American Heritage® Dictionary of the English Language, Fourth Edition
- n. A flag, banner, or ensign, especially:
- n. The ensign of a chief of state, nation, or city.
- n. A long, tapering flag bearing heraldic devices distinctive of a person or corporation.
- n. An emblem or flag of an army, raised on a pole to indicate the rallying point in battle.
- n. The colors of a mounted or motorized military unit.
- n. An acknowledged measure of comparison for quantitative or qualitative value; a criterion.
- n. An object that under specified conditions defines, represents, or records the magnitude of a unit.
- n. The set proportion by weight of gold or silver to alloy metal prescribed for use in coinage.
- n. The commodity or commodities used to back a monetary system.
- n. Something, such as a practice or a product, that is widely recognized or employed, especially because of its excellence.
- n. A degree or level of requirement, excellence, or attainment.
- n. A requirement of moral conduct. Often used in the plural.
- n. Chiefly British A grade level in elementary schools.
- n. A pedestal, stand, or base.
- n. Botany The large upper petal of the flower of a pea or related plant.
- n. Botany One of the narrow upright petals of an iris. Also called banner, vexillum.
- n. A shrub or small tree that through grafting or training has a single stem of limited height with a crown of leaves and flowers at its apex.
- n. Music A composition that is continually used in repertoires.
- adj. Serving as or conforming to a standard of measurement or value.
- adj. Widely recognized or employed as a model of authority or excellence: a standard reference work.
- adj. Acceptable but of less than top quality: a standard grade of beef.
- adj. Normal, familiar, or usual: the standard excuse.
- adj. Commonly used or supplied: standard car equipment.
- adj. Linguistics Conforming to established educated usage in speech or writing.
Century Dictionary and Cyclopedia
- n. Milit., a distinctive flag; an ensign. Specifically— The principal ensign of an army, of a military organization such as a legion, or of a military chieftain of high rank. In this sense it may be either a flag or a solid object carried on a pole, as the Roman eagle, or the dragon shown in the Bayeux Tapestry, or a combination of a flag with such an object.
- n. In botany, same as banner, 5.
- n. In ornithology: Same as vexillum.
- n. A feather suggesting a standard by its shape or position. See cuts under Scmioptera and standard-bearer.
- n. A standard-bearer; an ensign or ancient.
- n. A weight, measure, or instrument by comparison with which the accuracy of others is determined; especially, an original standard or prototype, one the weight or measure of which is the definition of a unit of weight or measure, so that all standards of the same denomination are copies of it. The only original standard of the United States is a troy pound. See pound, yard, meter.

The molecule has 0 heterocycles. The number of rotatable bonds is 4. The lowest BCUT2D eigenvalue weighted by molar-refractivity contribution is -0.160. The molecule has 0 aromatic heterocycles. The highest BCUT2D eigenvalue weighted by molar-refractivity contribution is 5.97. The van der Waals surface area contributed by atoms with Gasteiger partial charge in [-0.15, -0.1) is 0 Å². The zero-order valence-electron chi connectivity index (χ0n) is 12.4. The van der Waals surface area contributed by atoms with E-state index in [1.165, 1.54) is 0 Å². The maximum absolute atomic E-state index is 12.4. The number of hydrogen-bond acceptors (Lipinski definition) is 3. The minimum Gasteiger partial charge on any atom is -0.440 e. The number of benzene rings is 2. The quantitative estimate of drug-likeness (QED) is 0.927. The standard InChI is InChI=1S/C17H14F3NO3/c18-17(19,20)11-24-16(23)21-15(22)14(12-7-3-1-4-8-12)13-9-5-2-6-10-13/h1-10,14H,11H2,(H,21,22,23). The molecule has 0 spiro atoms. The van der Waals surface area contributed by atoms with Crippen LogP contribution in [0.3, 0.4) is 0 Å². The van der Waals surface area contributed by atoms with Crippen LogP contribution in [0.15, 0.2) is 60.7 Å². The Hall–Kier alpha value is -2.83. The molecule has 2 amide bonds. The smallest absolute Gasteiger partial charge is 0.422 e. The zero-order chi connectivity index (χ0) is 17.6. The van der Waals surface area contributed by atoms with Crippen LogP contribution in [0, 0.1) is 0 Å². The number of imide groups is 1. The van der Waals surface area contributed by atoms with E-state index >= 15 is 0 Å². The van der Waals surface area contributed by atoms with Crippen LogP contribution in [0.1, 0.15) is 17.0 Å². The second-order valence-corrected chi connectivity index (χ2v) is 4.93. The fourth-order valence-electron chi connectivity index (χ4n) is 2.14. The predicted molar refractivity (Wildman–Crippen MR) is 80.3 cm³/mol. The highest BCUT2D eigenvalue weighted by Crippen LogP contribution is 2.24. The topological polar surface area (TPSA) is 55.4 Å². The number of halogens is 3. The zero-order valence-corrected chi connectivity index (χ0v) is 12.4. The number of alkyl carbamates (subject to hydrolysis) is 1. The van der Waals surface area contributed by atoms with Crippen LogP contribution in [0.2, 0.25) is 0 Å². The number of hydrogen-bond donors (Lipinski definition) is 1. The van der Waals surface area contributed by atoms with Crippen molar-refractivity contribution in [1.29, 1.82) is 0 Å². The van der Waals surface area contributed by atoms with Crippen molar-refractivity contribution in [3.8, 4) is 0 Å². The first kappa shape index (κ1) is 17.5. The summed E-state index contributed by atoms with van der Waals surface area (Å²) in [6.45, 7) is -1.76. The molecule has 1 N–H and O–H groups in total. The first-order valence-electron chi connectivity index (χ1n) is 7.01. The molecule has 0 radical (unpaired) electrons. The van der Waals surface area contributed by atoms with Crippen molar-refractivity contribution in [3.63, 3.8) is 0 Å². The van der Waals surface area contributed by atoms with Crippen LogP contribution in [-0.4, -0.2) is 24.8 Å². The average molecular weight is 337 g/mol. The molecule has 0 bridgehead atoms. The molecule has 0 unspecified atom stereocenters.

- n. In coinage, the proportion of weight of fine metal and alloy established by authority. The standard of gold coins in Great Britain is at present 22 carats—that is, 22 parts of fine gold and 2 of alloy; and the sovereign should weigh 123.274 grains troy. The standard of silver coins is 11 ounces 2 pennyweights of pure silver and 18 pennyweights of alloy, making together 1 pound troy; and the shilling should weigh 87.273 grains. The gold and silver coins in current use in the United States are all of the fineness 900 parts of the precious metal in 1,000, the gold dollar weighing 25.8 grains, and the silver dollar 412.5 grains.
- n. That which is set up as a unit of reference; a form, type, example, instance, or combination of conditions accepted as correct and perfect, and hence as a basis of comparison; a criterion established by custom, public opinion, or general consent; a model.
- n. A grade; a rank; specifically, in British elementary schools, one of the grades or degrees of attainment according to which the pupils are classified. The amount of the parliamentary grant to a school depends on the number of children who pass the examination conducted by government inspectors—the rate per pupil differing in the different standards.
- Serving as a standard or authority; regarded as a type or model; hence, of the highest order; of great worth or excellence.
- To bring into conformity with a standard; regulate according to a standard.
- n. An upright; a small post or pillar; an upright stem constituting the support or the main part of a utensil. Specifically— The upright support or stem of a lamp or candlestick; hence, also, a candlestick; especially, a candelabrum resting on the floor in a church.
- n. In carpentry, any upright in a framing, as the quarters of partitions, or the frame of a door.
- n. In ship-building, an inverted knee placed on the deck instead of beneath it.
- n. That part of a plow to which the mold-board is attached.
- n. In a vehicle: A support for the hammer-cloth, or a support for the footman's board. See cut under coach.
- n. An upright rising from the end of the bolster to hold the body laterally.
- n. In horticulture: A tree or shrub which stands alone, without being attached to any wall or support, as distinguished from an espalier or a cordon.
- n. A shrub, as a rose, grafted on an upright stem, or trained to a single stem in tree form.
- n. A stand or frame; a horse.
- n. A large chest, generally used for carrying plate, jewels, and articles of value, but sometimes for linen.
- n. A standing cup; a large drinking-cup.
- n. The chief dish at a meal.
- n. A suit; a set. Compare stand, n., 11.
- n. One who stands or continues in a place; one who is in permanent residence, membership, or service.